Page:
I do! I have one of the strongest early 2000s original pressing Pop-Punk vinyl collections on earth. My prized possessions are the original pressings of Say It Like You Mean It by The Starting Line, Clarity by Jimmy Eat World, and Take off Your Pants and Jacket by Blink-182. My top-5 artists of all time are Blink-182, The Ataris, The Starting Line, Less Than Jake, and Jimmy Eat World. 

Anthony:
How do you feel about the current state of the music industry in regards to touring and streaming music? I’ve heard horror stories about how hard it is for newer bands to get into touring. I know streaming can make it easier for your music to be absorbed, but it takes a TON of listens to net any profit off of it. Having been in the scene for quite some time, how have things changed from when you were starting out in the 2000s vs. how things are now?

Rishi:
It is not right to pay an artist .00045 cents (or whatever fraction of a fraction it is) per stream. Can you imagine if our three million streams were actually .99 songs bought on iTunes? Streaming benefits artists who are getting tens of millions of streams a week, half of which are procured from playlists they are on. It is back into a gatekeeper scene, whereas now it is playlist curators that own the key to the kingdom as opposed to radio stations. Of course, I am cognizant that this is the way it will be so adaptation and constantly creating new content is key here, which is what we have been trying to do.

Image credit: First Angel Media

Anthony:
When you’re not rockin’ out, what are some of your other interests and hobbies outside of music? Do any of those influence your music, or do you keep your personal and musical lives separate?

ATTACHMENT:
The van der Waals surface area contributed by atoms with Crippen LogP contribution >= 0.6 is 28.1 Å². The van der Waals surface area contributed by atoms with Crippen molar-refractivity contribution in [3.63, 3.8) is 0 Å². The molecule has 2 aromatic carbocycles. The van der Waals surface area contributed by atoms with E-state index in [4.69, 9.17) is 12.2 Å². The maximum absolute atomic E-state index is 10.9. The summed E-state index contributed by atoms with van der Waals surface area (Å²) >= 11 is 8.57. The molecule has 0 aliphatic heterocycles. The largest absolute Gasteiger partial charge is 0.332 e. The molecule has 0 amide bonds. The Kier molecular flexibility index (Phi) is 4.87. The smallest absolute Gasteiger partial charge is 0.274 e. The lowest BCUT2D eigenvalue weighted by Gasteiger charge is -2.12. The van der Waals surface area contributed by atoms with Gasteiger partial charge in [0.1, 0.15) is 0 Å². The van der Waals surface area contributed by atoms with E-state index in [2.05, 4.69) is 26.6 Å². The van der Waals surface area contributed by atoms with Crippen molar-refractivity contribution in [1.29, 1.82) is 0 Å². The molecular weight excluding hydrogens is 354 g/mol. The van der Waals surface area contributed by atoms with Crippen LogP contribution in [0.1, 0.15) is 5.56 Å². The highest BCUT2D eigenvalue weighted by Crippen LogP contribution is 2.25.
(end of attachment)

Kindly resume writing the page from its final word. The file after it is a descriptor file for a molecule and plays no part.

Rishi:
It’s very tough to keep things out of my personal life, as I run a record label (Four Chord Music) and own and operate The Four Chord Music Festival. However, outside of music entirely, I am actually also a college professor. [Laughs]. I have a Ph.D. in marketing and teach it at a small private university here in Pittsburgh. I also love animals and am a huge advocate for the adoption of animals, Pittsburgh Sports, and Taylor Swift.

Anthony:
As we seemingly get into a post COVID world, what are you looking forward to most? What does the future of Eternal Boy look like?

Rishi:
Eternal Boy will play shows, write music and grind it out like we always do. We love the grind. I look forward to shows, friends, being around people again, and normal holidays with family.

Anthony:
Lastly, where can we find your music?

Rishi:
Anywhere you listen to music, you can hear us. Just search Eternal Boy or Rishi is Beautiful and it will pop up. 

Anthony:
Rishi, thanks again so much for doing this with me, like I said previously, Pop-Punk is my absolute favorite genre and it’s a blast interviewing artists within the genre. You guys are full of raw passion and energy, and I hope to see you guys in my area at some point. Is there anything else you’d like to add or say that we may have missed or didn’t get to cover?

Rishi:
Nope! Thank you so much! I appreciate you taking the time to reach out to us. Much appreciated.

Interested in learning more about the music of Eternal Boy? Check out the link below:

Dig this? Check out the full archives of A.M. Radio, by Anthony Montalbano, here: https://vinylwritermusic.com/a-m-radio-archives/

About Post Author

Anthony Montalbano

Anthony Montalbano grew up in New York and North Carolina. Anthony is a baker by day and a contributor to the Vinyl Writer cause by night. With a passion for podcasts, Pop Punk, video games, and more, Anthony brings a unique and fresh perspective to the team. Anthony's column is a catch-all for the things he loves most, and he wouldn't have it any other way.